NEW YORK—At The Public Theater an electrifying performance by Jo Lampert as the central character fuels “Joan of Arc: Into the Fire,” David Byrne’s rock musical (book, music, and lyrics) concerning the major accomplishments of the iconic figure—a French peasant girl who freed a nation.
With colleague and director Alex Timbers at the helm, the show transmutes Joan’s story into a wild, edgy ride. Byrne and Timbers had formerly collaborated on the highly successful “Here Lies Love,” about Imelda Marcos of the Philippines, also presented at The Public.
What sets this show apart from a placid retelling of history is the high-tension mix of the best of stagecrafts: scene design by Christopher Barreca, with ramped stairs used effectively; vivid lighting by Justin Townsend; sound by Cody Spencer; special effects of fog, flame, and strobes by Jeremy Chernick; projections by Darrel Maloney; and costumes by Clint Ramos, where in one sequence English soldiers with black and red uniforms, turn about-face to show blue and gold fleur-de-lis: the same actors, two armies!
In 1428, in the midst of the Hundred Years’ War and occupation of France by the English, Joan from Domrémy expresses outrage at the burning of her village. She later hears saintly voices (a fiery puff of smoke here), who advise her to lead an army to save France. “I feel that I am ready. This is a message from the Lord,” she cries.
Seeking out Captain Baudricourt (Michael James Shaw), leader of the French forces, she persuades him to take her on. Scenes of Joan’s training by the French soldiers are rigidly choreographed (by Steven Hoggett), with unison movement rivaling the most disciplined work by, say, the New York City Ballet corps. The wiry, androgynous Lampert more than holds her own.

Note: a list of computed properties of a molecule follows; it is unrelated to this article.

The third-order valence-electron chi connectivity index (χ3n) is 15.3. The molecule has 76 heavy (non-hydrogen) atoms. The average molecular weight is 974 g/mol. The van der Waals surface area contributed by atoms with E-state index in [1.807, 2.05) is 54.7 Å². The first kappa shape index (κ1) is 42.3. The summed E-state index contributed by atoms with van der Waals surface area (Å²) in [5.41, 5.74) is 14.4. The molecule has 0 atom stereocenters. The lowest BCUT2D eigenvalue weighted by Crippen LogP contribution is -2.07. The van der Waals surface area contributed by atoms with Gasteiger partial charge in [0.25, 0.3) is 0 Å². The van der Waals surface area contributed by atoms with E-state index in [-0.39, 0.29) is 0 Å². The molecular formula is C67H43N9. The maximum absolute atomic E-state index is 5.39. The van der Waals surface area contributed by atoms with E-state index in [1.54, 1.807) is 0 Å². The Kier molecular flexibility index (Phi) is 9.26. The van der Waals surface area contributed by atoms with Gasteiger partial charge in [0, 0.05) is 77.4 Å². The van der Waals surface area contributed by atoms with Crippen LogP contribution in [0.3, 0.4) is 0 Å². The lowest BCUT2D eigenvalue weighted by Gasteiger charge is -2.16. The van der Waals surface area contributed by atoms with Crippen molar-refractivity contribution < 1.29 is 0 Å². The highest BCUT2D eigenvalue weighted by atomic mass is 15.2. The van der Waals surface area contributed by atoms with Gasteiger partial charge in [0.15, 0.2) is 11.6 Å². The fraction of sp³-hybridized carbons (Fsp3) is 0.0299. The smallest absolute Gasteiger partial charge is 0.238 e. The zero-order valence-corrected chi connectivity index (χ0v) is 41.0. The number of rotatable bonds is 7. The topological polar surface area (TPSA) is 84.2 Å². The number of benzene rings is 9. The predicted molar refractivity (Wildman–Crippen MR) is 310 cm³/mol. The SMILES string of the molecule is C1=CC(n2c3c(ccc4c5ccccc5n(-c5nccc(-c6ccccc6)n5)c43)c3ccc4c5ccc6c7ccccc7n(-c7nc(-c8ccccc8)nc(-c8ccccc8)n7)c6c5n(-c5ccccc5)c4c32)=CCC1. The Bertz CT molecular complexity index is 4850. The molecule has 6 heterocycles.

Finally setting out, the group reaches the Dauphin Charles (Kyle Selig), with Joan promising that he will be rightfully crowned king. He grants Joan and Baudricourt an army, enabling them to take Orleans and to reclaim other towns taken by the English, causing the English to retreat.
Dauphin is escorted by Joan to Reims Cathedral, where he is crowned king, but ultimately, battling with too few men, Joan is taken prisoner by the English.
From here on, Bishop Cauchon (Sean Allan Krill) and the vengeful Warwick (Terence Archie) will be in charge of Joan’s fate.
Warwick, furious at Joan’s success in battle, is all for putting her to death immediately. But the bishop allegedly wants to save Joan’s soul. If only she will admit to her false statements, if she will deny her voices. Under extreme pressure (including medical bleeding), she yields and signs a confession.
But on learning that the bishop has lied to her, that he has no intention of freeing her, not even to a convent, but rather intends to keep her in a miserable English prison, she recants. Supertitles indicate that Joan’s lines in the trial scene are from her actual trial in the 16th century.
Condemned to die as a relapsed heretic, she is sentenced to be burned at the stake—into the fire.
The subtext implies that it is not Joan’s claiming voices that condemned her, but rather because she dared to oppose the most powerful authority figures of the day, particularly the Church, which held full sway not only over religion but over people’s entire political and economic lives.
It’s indicated how one person, with will and persistence, can make a difference, can succeed in what may seem to be moving mountains. It shows how sticking to one’s principles may ultimately have a remarkable result—even to the point of creating positive change in the hearts, minds, and behavior of many people.
But the story was not over with Joan’s death. Years later her mother, Isabelle (the excellent Mare Winningham), movingly pleads that Joan be sent to Heaven. In fact, Joan was beatified in 1909 and declared a saint in 1920.
Others in the cast include James Brown III, Jonathan Burke, Rodrick Covington, Mike McGowan, Adam Perry, John Schiappa, Mary Kate Morrissey, and Dimitri Joseph Moise.
‘Joan of Arc: Into the Fire’
The Public Theater
425 Lafayette St.
Running Time: 1 hour, 35 minutes (no intermission)
Tickets: 212-967-7555 or PublicTheater.org
Closes: April 30
Diana Barth writes for several arts publications, including New Millennium. She may be contacted at firstname.lastname@example.org